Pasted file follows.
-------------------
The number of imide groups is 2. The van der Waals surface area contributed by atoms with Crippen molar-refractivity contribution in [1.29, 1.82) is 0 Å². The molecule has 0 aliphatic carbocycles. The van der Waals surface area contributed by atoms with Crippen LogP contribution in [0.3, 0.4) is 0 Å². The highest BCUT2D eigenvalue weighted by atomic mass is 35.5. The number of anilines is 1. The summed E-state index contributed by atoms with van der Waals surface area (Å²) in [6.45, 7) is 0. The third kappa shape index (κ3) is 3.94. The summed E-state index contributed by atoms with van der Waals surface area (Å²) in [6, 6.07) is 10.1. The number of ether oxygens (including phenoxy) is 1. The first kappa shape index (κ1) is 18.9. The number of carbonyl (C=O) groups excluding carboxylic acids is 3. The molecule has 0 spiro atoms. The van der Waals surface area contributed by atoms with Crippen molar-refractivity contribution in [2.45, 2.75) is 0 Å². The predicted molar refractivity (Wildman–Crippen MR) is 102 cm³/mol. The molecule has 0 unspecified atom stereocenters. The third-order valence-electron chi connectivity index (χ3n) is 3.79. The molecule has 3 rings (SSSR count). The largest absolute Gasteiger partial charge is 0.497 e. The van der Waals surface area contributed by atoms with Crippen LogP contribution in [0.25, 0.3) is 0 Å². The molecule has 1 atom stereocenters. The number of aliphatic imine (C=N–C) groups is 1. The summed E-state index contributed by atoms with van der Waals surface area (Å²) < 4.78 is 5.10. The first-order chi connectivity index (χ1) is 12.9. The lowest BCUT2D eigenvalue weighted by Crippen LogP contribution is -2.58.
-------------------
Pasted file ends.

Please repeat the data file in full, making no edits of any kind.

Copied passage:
The number of imide groups is 2. The van der Waals surface area contributed by atoms with Crippen molar-refractivity contribution in [1.29, 1.82) is 0 Å². The molecule has 0 aliphatic carbocycles. The van der Waals surface area contributed by atoms with Crippen LogP contribution in [0.3, 0.4) is 0 Å². The highest BCUT2D eigenvalue weighted by atomic mass is 35.5. The number of anilines is 1. The summed E-state index contributed by atoms with van der Waals surface area (Å²) in [6.45, 7) is 0. The third kappa shape index (κ3) is 3.94. The summed E-state index contributed by atoms with van der Waals surface area (Å²) in [6, 6.07) is 10.1. The number of ether oxygens (including phenoxy) is 1. The first kappa shape index (κ1) is 18.9. The number of carbonyl (C=O) groups excluding carboxylic acids is 3. The molecule has 0 spiro atoms. The van der Waals surface area contributed by atoms with Crippen molar-refractivity contribution in [2.45, 2.75) is 0 Å². The predicted molar refractivity (Wildman–Crippen MR) is 102 cm³/mol. The molecule has 0 unspecified atom stereocenters. The third-order valence-electron chi connectivity index (χ3n) is 3.79. The molecule has 3 rings (SSSR count). The largest absolute Gasteiger partial charge is 0.497 e. The van der Waals surface area contributed by atoms with Crippen LogP contribution in [0.25, 0.3) is 0 Å². The molecule has 1 atom stereocenters. The number of aliphatic imine (C=N–C) groups is 1. The summed E-state index contributed by atoms with van der Waals surface area (Å²) < 4.78 is 5.10. The first-order chi connectivity index (χ1) is 12.9. The lowest BCUT2D eigenvalue weighted by Crippen LogP contribution is -2.58.